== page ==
Document Records - Vintage Blues and Jazz

Charley Jordan Vol 3 1935 - 1937

7.49   
 

FEATURED ARTIST / S
Mary Harris
Leroy Henderson
Charley Jordan
Verdi Lee
Charlie Manson
The Two Charlies

    TRACK LIST

Charlie Jordan
01 - Christmas Christmas blues Listen
02 - Christmas tree blues (duet with Verdi Lee) Listen
03 - Get it if you can (duet with Verdi Lee) Listen
04 - Signifying at you (Verdi Lee,vocal) Listen
05 - No Christmas blues (Mary Harris, vocal) Listen
06 - Happy New Year blues (Mary Harris, vocal) Listen
07 - I couldn`t stay here (The Two Charlies) Listen
08 - Bad feeling blues (The Two Charlies) Listen
09 - Got your water on (The Two Charlies) Listen
10 - Don`t put your dirty hands on me (The Two Charlies) Listen
11 - Pork chop blues (The Two Charlies) Listen
12 - Tired feelin` blues (The Two Charlies) Listen
13 - Low moan blues (The Two Charlies) Listen
14 - Hard time papa (The Two Charlies) Listen
15 - Nineteen women blues (Charlie Manson) Listen
16 - Twee twee twa Listen
17 - Cutting my abc`s Listen
18 - Chifferobe Listen
19 - Look what a shape I`m in (bonus blues) Listen
20 - Deep sea diver Listen
21 - Good scuffler blues Listen
22 - Low mellow man blues Listen
23 - Good grinder blues Listen

Charley Jordan: vocal, guitar.

With contributions by; Peetie Wheatstraw, piano; Verdi Lee, vocal; Charlie Manson, guitar; Leroy Henderson, vocal; Casey Bill Weldon, slide guitar.

Genres: Country Blues, St Louis Blues, Country Blues Guitar. Blues Piano.

Informative notes by Chris Smith.
Detailed discography.

Charley Jordan was not the strongest of blues singers but his voice is not off-putting, in fact it has quite an unusual characteristic which one easily brings to mind when one returns to any of his records. The strengths of his recordings are in his guitar playing and his song writing. Steffan Grossman wrote; "The often whimsical songs recorded belie the violent world that he apparently lived". He was shot in 1928 during his bootlegging activities leaving him with a bullet lodged in his spine and having to use crutches.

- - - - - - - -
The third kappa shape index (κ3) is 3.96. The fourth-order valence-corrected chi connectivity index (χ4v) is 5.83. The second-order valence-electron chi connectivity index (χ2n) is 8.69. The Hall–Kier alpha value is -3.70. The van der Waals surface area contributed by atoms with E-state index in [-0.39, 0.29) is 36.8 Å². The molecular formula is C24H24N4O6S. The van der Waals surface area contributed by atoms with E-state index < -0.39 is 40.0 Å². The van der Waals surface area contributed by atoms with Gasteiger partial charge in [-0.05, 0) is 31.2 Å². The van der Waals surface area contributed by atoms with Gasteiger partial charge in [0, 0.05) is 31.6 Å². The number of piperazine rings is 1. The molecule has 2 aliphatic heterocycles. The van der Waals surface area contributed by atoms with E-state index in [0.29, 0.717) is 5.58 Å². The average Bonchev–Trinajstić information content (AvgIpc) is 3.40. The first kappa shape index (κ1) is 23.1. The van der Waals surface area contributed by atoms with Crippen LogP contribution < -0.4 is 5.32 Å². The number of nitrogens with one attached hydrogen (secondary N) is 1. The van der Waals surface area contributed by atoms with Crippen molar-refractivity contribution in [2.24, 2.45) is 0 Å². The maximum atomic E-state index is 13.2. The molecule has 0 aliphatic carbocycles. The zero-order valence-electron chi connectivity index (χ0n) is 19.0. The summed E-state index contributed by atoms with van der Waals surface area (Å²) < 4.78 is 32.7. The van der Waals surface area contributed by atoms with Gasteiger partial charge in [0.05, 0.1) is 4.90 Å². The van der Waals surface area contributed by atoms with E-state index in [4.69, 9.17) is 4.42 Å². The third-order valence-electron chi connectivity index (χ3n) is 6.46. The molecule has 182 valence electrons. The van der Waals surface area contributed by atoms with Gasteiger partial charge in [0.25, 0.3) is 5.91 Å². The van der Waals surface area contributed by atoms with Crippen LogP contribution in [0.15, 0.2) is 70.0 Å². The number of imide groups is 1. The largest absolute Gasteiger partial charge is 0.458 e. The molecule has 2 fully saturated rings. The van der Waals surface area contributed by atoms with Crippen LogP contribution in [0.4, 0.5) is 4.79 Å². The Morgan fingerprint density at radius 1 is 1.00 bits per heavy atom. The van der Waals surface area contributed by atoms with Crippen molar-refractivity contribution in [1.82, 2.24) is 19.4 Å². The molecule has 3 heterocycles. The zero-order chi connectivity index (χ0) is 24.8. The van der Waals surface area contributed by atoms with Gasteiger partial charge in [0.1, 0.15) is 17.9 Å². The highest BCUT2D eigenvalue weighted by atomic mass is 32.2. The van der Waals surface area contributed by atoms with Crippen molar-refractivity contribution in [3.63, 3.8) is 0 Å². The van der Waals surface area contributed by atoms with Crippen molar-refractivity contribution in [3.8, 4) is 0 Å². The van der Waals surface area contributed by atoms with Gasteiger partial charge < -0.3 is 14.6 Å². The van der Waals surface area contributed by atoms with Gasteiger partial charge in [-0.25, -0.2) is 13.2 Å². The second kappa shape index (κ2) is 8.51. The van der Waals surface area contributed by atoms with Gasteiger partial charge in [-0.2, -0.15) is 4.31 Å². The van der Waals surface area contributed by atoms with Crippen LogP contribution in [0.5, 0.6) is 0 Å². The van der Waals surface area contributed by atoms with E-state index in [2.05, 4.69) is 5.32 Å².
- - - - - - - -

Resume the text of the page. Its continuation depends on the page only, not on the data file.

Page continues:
There's a wry, gentle humour in Jordan's songs, a child-like delight in playing with words and imagery. His melodies, too, often evince a naive charm. Jordan's guitar picking masterfully combines an airy delicacy with punchy dynamics he may have gathered from such Mississippians as Big Joe Williams. Paul Oliver has praised Jordan's "uncorrupted country style of blues guitar with an effortless, light technique". Chris Smith observes in Jordan "an extraordinary sense of rhythm. The steady pulse that underlies his playing and singing is often a long way removed from the accenting of the guitar part."

Having switched from Vocalion to Decca in 1934 (see Document DOCD-5098), Charlie Jordan was on the move again the following year; in 1935 he was back with Vocalion. As leaves began to turn during the fall of that year the thoughts of Christmas was already in the mind of Charley or was it that of the record execs? Charley goes Seasonaltastic with four yuletide blues recorded within the same day. The first, Christmas Christmas Blues sung by Charley on his own finds him very pleased that Christmas "is here" but only because of the prospect of getting a decent meal for a change. At first, he would be grateful if he gets a little piece of chicken but then it starts getting a little out of hand; turtledoves, goose, biscuits, pie, fruitcake. And then things really start getting serious with demands for "eggnog, whiskey and gin". "Let''s have a good time", Charley says. "The fun is going to begin" (what with all of that inside you?) and there the record ends as if we have had the door closed on us just the party is about to really heat up.

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